Oil Prices Muted Before Data-Heavy Week; M.east Jitters Persist

  • Posted on January 15, 2024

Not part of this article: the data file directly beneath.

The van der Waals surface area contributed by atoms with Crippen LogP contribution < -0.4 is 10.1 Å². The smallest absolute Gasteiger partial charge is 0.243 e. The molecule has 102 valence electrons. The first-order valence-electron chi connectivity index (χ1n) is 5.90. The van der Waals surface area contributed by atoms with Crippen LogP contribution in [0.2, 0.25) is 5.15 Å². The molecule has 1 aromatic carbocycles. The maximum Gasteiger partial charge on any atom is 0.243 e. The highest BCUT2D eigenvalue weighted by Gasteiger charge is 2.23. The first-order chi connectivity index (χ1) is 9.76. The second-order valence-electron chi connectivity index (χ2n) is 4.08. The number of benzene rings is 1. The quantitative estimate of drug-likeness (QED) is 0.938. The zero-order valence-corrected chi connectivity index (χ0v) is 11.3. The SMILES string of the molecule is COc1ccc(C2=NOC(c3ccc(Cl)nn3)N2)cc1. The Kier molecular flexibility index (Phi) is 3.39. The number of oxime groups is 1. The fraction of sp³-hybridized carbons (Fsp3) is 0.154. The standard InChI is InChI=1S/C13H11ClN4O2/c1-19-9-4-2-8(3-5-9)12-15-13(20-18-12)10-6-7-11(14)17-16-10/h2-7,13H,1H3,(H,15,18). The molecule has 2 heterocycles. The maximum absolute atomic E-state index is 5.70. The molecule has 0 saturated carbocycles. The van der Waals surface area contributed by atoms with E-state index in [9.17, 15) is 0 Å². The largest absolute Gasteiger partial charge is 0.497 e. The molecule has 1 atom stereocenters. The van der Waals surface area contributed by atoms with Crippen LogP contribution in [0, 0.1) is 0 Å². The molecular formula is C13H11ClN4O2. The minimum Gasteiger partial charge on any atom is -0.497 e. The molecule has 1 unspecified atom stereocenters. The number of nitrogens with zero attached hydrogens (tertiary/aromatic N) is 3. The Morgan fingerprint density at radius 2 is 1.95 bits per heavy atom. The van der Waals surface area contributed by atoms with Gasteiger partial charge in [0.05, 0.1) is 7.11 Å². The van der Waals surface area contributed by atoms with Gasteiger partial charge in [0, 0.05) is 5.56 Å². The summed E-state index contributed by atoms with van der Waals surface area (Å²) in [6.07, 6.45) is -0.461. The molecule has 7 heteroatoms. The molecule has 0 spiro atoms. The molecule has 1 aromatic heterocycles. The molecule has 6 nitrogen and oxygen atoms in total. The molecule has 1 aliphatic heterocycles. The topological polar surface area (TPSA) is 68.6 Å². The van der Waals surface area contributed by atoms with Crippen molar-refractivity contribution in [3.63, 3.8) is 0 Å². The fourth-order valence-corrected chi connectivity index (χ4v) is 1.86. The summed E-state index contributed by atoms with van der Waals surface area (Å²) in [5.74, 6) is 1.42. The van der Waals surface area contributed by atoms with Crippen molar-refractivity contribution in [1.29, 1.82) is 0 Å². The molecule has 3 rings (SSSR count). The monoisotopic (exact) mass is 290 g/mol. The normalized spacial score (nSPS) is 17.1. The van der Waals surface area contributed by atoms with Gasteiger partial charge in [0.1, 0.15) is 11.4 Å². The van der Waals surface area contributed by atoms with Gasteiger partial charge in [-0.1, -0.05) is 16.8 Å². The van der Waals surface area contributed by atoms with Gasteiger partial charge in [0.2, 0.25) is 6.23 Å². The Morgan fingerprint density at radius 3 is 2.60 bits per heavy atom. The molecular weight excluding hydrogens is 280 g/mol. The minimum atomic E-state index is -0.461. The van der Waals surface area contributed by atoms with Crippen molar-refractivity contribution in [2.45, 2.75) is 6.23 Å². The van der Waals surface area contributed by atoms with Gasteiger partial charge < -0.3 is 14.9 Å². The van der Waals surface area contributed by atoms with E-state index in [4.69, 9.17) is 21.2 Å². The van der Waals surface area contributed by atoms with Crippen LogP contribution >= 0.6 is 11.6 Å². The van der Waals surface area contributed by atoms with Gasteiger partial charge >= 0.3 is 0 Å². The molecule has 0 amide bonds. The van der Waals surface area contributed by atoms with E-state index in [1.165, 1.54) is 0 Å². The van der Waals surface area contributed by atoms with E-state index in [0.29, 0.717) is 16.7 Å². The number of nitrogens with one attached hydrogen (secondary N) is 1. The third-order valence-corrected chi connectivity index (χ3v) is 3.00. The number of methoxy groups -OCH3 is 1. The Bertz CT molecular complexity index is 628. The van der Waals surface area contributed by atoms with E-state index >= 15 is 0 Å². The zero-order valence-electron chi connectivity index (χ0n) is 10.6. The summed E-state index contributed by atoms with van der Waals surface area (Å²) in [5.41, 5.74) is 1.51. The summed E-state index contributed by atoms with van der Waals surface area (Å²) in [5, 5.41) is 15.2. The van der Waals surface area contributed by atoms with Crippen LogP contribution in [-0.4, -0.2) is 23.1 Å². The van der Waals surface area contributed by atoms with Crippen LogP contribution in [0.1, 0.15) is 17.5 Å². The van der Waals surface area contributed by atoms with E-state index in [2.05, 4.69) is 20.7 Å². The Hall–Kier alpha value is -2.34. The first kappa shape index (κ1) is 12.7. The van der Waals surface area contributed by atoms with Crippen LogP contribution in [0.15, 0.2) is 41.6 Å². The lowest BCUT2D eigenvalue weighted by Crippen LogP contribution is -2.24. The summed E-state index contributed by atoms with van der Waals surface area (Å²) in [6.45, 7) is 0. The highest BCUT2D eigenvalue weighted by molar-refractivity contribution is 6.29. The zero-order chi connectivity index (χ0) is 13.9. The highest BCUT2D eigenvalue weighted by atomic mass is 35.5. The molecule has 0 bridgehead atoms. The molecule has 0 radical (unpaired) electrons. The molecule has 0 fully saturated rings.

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Investing.com-- Oil prices moved little in Asian trade on Monday as markets awaited new developments in the Middle East conflict, while anticipation of several key U.S. and Chinese economic readings this week kept sentiment on edge.Crude prices had marked strong gains towards the end of last week, after U.S. and British strikes against the Iran-backed Houthi Group ramped up concerns over a broader conflict in the Middle East, which, coupled with the Israel-Hamas war, threatened to disrupt oil supply from the region.Markets were now awaiting any potential retaliation by the Houthis for last week’s strikes, after the group said it will continue targeting ships headed towards Israel.But while the conflict did see several shipping operators suspend routes through the Red Sea, it was yet to cause any tangible disruption to global oil supplies. Suez Canal authorities also noted last week that traffic through the key route remained regular.Oil prices were also nursing a weak start to 2024 after tumbling over 10% in the past year, as markets remained convinced that global crude demand will see little improvement this year amid pressure from high interest rates, cooling economic growth and sticky inflation.Brent oil futures expiring in March fell 0.1% to $78.23 a barrel, while West Texas Intermediate crude futures fell 0.1% to $72.73 a barrel by 19:48 ET (00:48 GMT). A U.S. market holiday is expected to keep trading volumes thin.China, US data awaited for more demand cuesFocus was now squarely on key upcoming economic readings from the U.S. and China this week, for more cues on the potential path of demand.China’s central bank is expected to cut medium-term lending rates later on Monday, as it struggles to shore up a slowing economic recovery.Chinese fourth-quarter gross domestic product data is due on Wednesday, and is expected to potentially set the tone for the Chinese economy in 2024. GDP is expected to have slightly edged past the government’s 5% annual target, but the rise also comes from a lower basis of comparison from the prior year.Fuel demand in the country appeared to have improved, as trade data on Friday showed China’s oil imports reached record highs in 2023. But the outlook for Chinese demand remained uncertain in the face of high inventories and persistent weakness in the country's biggest economic engines.In the U.S., markets will be watching for addresses from a string of Federal Reserve officials for more cues on when the central bank plans to begin cutting interest rates this year. Retail sales data is also expected to offer more cues on inflation, after data last week showed consumer price index (CPI) inflation grew more than expected in December.Sticky inflation is expected to potentially delay the Fed’s plans to begin cutting interest rates. The dollar found some strength on this notion, which also weighed on oil prices.

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